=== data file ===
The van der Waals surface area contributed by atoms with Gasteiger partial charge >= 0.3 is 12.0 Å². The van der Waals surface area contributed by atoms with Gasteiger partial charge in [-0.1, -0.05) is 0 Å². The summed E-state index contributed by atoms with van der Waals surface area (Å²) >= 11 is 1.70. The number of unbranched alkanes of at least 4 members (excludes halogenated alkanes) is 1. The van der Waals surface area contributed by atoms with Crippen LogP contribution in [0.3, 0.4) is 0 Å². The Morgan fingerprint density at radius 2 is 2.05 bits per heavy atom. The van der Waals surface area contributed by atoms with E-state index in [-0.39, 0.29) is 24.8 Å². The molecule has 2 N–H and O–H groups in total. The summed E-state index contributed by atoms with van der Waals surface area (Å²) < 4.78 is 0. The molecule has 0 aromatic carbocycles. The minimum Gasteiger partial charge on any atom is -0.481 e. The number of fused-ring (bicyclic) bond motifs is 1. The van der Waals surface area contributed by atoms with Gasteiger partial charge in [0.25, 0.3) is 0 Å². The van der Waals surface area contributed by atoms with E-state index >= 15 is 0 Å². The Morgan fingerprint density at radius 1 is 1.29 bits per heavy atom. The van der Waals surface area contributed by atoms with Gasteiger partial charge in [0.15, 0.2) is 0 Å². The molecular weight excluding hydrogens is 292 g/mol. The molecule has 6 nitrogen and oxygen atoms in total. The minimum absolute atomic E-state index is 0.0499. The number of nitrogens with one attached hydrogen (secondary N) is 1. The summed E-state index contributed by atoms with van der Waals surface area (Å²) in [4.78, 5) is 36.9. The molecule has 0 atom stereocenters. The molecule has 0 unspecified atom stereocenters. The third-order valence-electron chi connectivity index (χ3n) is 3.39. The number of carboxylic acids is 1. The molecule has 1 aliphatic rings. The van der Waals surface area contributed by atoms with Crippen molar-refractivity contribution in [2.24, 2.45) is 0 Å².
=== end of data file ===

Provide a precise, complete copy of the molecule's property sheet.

The van der Waals surface area contributed by atoms with Gasteiger partial charge >= 0.3 is 12.0 Å². The van der Waals surface area contributed by atoms with Gasteiger partial charge in [-0.1, -0.05) is 0 Å². The summed E-state index contributed by atoms with van der Waals surface area (Å²) >= 11 is 1.70. The number of unbranched alkanes of at least 4 members (excludes halogenated alkanes) is 1. The van der Waals surface area contributed by atoms with Crippen LogP contribution in [0.3, 0.4) is 0 Å². The Morgan fingerprint density at radius 2 is 2.05 bits per heavy atom. The van der Waals surface area contributed by atoms with E-state index in [-0.39, 0.29) is 24.8 Å². The molecule has 2 N–H and O–H groups in total. The summed E-state index contributed by atoms with van der Waals surface area (Å²) < 4.78 is 0. The molecule has 0 aromatic carbocycles. The minimum Gasteiger partial charge on any atom is -0.481 e. The number of fused-ring (bicyclic) bond motifs is 1. The van der Waals surface area contributed by atoms with Gasteiger partial charge in [0.25, 0.3) is 0 Å². The van der Waals surface area contributed by atoms with E-state index >= 15 is 0 Å². The Morgan fingerprint density at radius 1 is 1.29 bits per heavy atom. The van der Waals surface area contributed by atoms with Gasteiger partial charge in [0.15, 0.2) is 0 Å². The molecular weight excluding hydrogens is 292 g/mol. The molecule has 6 nitrogen and oxygen atoms in total. The minimum absolute atomic E-state index is 0.0499. The number of nitrogens with one attached hydrogen (secondary N) is 1. The summed E-state index contributed by atoms with van der Waals surface area (Å²) in [4.78, 5) is 36.9. The molecule has 0 atom stereocenters. The molecule has 0 unspecified atom stereocenters. The third-order valence-electron chi connectivity index (χ3n) is 3.39. The number of carboxylic acids is 1. The molecule has 1 aliphatic rings. The van der Waals surface area contributed by atoms with Crippen molar-refractivity contribution in [2.24, 2.45) is 0 Å².